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Nature Notes
by Bob Thomas

True nature lovers plant Mexican milkweed, Asclepias curassivica, in their yards.

It has pretty red and orange flowers, but often grows tall and spindly. The plants typically produce copious amounts of seeds, each attached to thin bunches of hair-like threads that are dispersed by the slightest breeze. Because of this mode of distribution, milkweed tends to spread about yards and fields rather quickly.

Milkweeds are host to monarch butterflies. In fact, they are the only food monarchs use as caterpillars. You plant milkweed in spring or summer, and you are guaranteed to promptly have monarchs visiting.

Most milkweeds, and especially Mexican milkweed, have a milky white sap that contains toxins called cardenolide glycosides. The brightly colored yellow, black and cream-white Monarch caterpillars consume the milkweed leaves and isolate the toxin, thus gaining poisonous qualities that protect them from most predators. After they metamorphose, the adults retain the toxicity.

Monarch caterpillars are often so plentiful that they strip all the leaves off milkweed plants. No worries. When the caterpillars pupate, the plants grow new succulent leaves.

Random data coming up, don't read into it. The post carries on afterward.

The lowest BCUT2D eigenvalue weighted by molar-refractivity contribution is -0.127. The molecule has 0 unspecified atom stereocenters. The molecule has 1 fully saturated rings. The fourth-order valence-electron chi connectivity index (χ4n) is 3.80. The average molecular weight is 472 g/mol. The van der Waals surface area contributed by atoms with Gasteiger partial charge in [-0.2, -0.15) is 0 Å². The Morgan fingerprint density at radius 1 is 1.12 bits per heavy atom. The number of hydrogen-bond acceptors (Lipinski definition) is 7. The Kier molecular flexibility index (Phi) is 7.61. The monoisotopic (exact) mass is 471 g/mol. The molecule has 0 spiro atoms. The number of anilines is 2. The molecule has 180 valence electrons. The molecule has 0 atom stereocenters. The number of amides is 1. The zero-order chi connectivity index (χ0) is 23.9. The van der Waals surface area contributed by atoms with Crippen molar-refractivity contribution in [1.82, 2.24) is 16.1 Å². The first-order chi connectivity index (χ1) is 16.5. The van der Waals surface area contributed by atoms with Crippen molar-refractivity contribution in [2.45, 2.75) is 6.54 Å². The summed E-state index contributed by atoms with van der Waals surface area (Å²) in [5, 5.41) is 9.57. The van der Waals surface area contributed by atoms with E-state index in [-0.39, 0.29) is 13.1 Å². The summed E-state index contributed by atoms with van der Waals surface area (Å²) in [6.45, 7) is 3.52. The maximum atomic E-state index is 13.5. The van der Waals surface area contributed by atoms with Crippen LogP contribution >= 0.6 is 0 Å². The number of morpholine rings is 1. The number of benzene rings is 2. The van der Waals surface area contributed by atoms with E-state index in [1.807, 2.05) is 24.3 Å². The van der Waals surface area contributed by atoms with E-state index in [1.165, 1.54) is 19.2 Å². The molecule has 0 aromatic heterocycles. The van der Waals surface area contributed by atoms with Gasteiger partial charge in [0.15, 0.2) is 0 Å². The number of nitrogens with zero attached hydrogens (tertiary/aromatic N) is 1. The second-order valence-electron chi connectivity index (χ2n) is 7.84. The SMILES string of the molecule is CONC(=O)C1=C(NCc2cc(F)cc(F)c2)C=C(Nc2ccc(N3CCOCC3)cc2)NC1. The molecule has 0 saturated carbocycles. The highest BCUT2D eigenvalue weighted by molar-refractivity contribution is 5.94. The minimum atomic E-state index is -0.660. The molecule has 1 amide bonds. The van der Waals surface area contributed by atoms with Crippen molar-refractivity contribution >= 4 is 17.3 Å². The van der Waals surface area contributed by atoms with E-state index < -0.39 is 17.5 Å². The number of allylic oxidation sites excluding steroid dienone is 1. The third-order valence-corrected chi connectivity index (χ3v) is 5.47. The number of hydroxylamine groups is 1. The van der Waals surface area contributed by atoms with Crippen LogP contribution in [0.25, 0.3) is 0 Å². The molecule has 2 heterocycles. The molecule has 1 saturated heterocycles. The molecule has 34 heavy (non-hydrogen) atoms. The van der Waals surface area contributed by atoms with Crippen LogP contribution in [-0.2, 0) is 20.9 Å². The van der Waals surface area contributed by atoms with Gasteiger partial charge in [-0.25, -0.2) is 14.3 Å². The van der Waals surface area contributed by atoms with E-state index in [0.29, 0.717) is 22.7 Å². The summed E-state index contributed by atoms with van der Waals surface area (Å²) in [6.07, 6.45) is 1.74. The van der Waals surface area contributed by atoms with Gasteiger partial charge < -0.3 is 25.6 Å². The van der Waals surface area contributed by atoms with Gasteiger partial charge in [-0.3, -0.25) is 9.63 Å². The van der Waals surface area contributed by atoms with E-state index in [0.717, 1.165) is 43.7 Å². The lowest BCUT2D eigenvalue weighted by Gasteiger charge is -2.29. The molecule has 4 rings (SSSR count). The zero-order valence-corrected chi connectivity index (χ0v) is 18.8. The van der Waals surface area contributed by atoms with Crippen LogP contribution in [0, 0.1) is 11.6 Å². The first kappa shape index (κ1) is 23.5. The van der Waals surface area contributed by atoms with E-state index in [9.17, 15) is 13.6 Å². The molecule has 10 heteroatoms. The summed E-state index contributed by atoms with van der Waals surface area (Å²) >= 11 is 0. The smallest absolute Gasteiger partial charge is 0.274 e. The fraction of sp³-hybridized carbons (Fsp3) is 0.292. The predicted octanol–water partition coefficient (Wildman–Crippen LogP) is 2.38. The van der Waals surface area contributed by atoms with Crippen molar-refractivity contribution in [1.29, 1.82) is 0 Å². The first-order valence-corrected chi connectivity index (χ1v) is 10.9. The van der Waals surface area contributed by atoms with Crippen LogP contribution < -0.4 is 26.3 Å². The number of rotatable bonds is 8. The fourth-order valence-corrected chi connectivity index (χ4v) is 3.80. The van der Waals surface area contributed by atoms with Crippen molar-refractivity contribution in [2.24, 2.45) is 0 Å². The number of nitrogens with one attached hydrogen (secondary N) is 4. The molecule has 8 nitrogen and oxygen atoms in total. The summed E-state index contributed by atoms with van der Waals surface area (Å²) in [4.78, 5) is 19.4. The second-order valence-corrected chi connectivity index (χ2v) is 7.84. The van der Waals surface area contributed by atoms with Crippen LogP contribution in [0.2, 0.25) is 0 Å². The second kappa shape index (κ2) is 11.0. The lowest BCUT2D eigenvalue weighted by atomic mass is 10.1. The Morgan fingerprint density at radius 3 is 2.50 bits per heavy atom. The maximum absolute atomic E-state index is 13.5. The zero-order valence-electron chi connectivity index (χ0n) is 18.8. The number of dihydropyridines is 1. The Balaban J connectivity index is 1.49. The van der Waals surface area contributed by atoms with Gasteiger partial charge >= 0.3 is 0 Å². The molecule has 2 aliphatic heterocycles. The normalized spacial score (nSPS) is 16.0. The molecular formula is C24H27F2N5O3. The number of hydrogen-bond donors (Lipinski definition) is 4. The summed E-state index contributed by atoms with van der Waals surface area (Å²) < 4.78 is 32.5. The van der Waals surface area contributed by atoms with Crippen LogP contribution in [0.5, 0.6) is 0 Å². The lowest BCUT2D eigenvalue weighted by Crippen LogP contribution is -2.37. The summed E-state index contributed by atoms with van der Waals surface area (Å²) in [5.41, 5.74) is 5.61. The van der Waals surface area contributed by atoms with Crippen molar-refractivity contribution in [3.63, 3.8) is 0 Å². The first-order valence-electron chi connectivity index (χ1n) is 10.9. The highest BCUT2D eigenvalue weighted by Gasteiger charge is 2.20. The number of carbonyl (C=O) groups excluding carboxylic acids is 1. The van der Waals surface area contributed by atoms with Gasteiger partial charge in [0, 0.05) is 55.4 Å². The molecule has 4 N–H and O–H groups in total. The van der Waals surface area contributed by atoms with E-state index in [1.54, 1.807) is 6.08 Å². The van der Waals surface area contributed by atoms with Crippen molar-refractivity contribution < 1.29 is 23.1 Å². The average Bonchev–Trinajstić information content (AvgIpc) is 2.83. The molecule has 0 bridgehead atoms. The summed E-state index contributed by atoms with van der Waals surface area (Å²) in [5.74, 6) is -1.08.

Another neat nature aspect of Mexican milkweed is that the plants often host hundreds of bright yellow and/or red aphids around the flowers and seed pods. They are the same species one finds on oleanders. The aphids appear to have little negative impact on the plant, and simply add to its beauty and interest. If they are numerous, however, their honeydew (clear liquid excrement) may stimulate the growth of sooty mold, which may at least somewhat inhibit photosynthetic activity.

Mexican milkweed also attracts another beautiful bonus for the avid naturalist, cool herbivorous lygaeid milkweed bugs. These orange and black insects have piercing, sucking mouthparts and feed on the milkweed seeds and other plant tissues.

Plant Mexican milkweed and the monarchs will arrive quickly and happily.

Also published in Delta Journal, The Times Picayune, September 21, 2008.


Mexican milkweed, Asclepias curassivica.                                      A slight color variant of Mexican milkweed.
Photo by Bob Thomas.                                                             It has less red, but is a very effective
                                                                                                 Monarch butterfly attractant.
                                                                                                   Photo by Bob Thomas.


Mexican milkweed aphids and a milkweed                                    Mexican milkweed seeds after being
bug. Note the black smudges on the leaves                                  released from the pod.
and stems. This is "sooty mold" that grows                                  Photo by Bob Thomas.
on the honeydew (clear excrement) produced
by the aphids.
Photo by Bob Thomas.